The Atlantic, September 2007. Includes this graphic by Ryan Morris.
The Bush administration conducts much of its work in the shadows. “Black site” detentions, extraordinary renditions, and domestic eavesdropping all happen in secret, and only by the grace of leaks and slipups do we know they happen at all.
Most secrets stay secret. But for the last quarter century, at least we’ve known how many secrets were being kept, because of the Information Security Oversight Office, or ISOO, an internal government watchdog that keeps tabs on secrecy standards and the number of documents classified each year. Its data show that the shadows have been getting darker and bigger lately, and are now at least the size of those at the height of the Cold War.
In 2006 alone, the Bush administration classified no fewer than 20.6 million documents, up from ISOO’s recorded low of 3.6 million in the Clinton era. At that rate, with an average document length of 10 pages, the executive branch could fill an archive the size of the Library of Congress in just 40 years.
Secrecy always grows during wartime, and the recent jump owes much to Iraq and Afghanistan. But classification also follows the rhythms of domestic politics. Information is power, so the saying goes, and executive-branch secrecy has the effect of hiding activities from Congress.
The pace of classification can vary finely, even in individual government agencies, according to which party holds the White House and which holds the House of Representatives. For instance, the Department of Defense, whose employees tend to vote Republican, classifies zealously under Republican presidents, and even more when the Democrats control the House.
The oversight office monitors these trends and advises the president if classification efforts are threatening national security. But starting in 2003, the White House became the government’s most flagrant scofflaw: The Office of the Vice President simply stopped reporting how many staffers had the authority to classify and how often they exercised that power.
Recent administrations have differed over how much secrecy is best. Ronald Reagan ordered agencies to err on the side of caution; Bill Clinton urged them to classify sparingly. But some observers say this administration’s commitment to secrecy stands out. Then–Attorney General John Ashcroft issued a government-wide memo in 2001 pledging the Justice Department’s support for all legally defensible efforts to resist Freedom of Information Act requests. Thomas Blanton, who heads the National Security Archive, says, “A single query has animated all the choices this White House has made: Does this decision enhance presidential power or not? And if it increases presidential power, they go and do it.”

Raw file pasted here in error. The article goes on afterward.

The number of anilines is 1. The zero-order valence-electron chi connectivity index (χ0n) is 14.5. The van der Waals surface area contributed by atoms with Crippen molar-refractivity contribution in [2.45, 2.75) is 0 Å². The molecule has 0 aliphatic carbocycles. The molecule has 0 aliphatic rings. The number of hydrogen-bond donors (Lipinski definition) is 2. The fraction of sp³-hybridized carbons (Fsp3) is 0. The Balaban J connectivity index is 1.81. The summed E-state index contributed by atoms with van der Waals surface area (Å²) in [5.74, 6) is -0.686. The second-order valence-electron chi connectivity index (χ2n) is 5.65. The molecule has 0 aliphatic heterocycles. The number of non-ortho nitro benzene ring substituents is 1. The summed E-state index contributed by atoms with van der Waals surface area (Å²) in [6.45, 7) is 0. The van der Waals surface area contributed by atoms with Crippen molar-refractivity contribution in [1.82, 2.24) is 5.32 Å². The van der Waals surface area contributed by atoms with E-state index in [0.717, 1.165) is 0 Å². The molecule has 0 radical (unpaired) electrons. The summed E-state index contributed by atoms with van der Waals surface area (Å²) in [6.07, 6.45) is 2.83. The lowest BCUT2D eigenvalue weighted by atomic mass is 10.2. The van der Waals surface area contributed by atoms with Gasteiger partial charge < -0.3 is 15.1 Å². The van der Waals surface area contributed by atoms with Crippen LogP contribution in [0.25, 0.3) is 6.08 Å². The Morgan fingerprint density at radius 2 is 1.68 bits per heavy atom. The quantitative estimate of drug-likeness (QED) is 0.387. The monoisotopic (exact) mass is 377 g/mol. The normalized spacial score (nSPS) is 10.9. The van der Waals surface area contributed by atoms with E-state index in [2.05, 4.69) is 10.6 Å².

Leaving aside the blinkering effect it has on congressional oversight, too much secrecy impedes the routine functioning of the executive branch, by making useful information difficult for many government employees to see. It also makes leaks—both intentional and accidental—more likely, as civil servants take the top-secret stamp less seriously and lose track of what’s restricted.
Ironically, the vice president’s office itself has provided evidence of this latter danger. Representative Henry Waxman, the Democratic chair of the House Oversight Committee, has pointed out that Dick Cheney’s office has been involved in at least three major leaks since 2003: disclosing parts of the National Intelligence Estimate, passing secret information to coup plotters in the Philippines, and revealing Valerie Plame’s identity. “It would appear particularly irresponsible,” Waxman wrote to Cheney in June, “to give an office with your history of security breaches an exemption” from government-wide regulations concerning classified information.
Even John Bolton, the former undersecretary of state and U.S. representative to the United Nations—and a defender of extensive classification—acknowledges that the current classification environment is chaotic and likely to produce breaches. In a letter urging leniency for former vice-presidential chief of staff I. Lewis “Scooter” Libby, Bolton wrote, “It was frequently hard to know who was cleared to see what or what could be discussed with whom. If there is anyone who fully understands our ‘system’ for protecting classified information, I have yet to meet him.”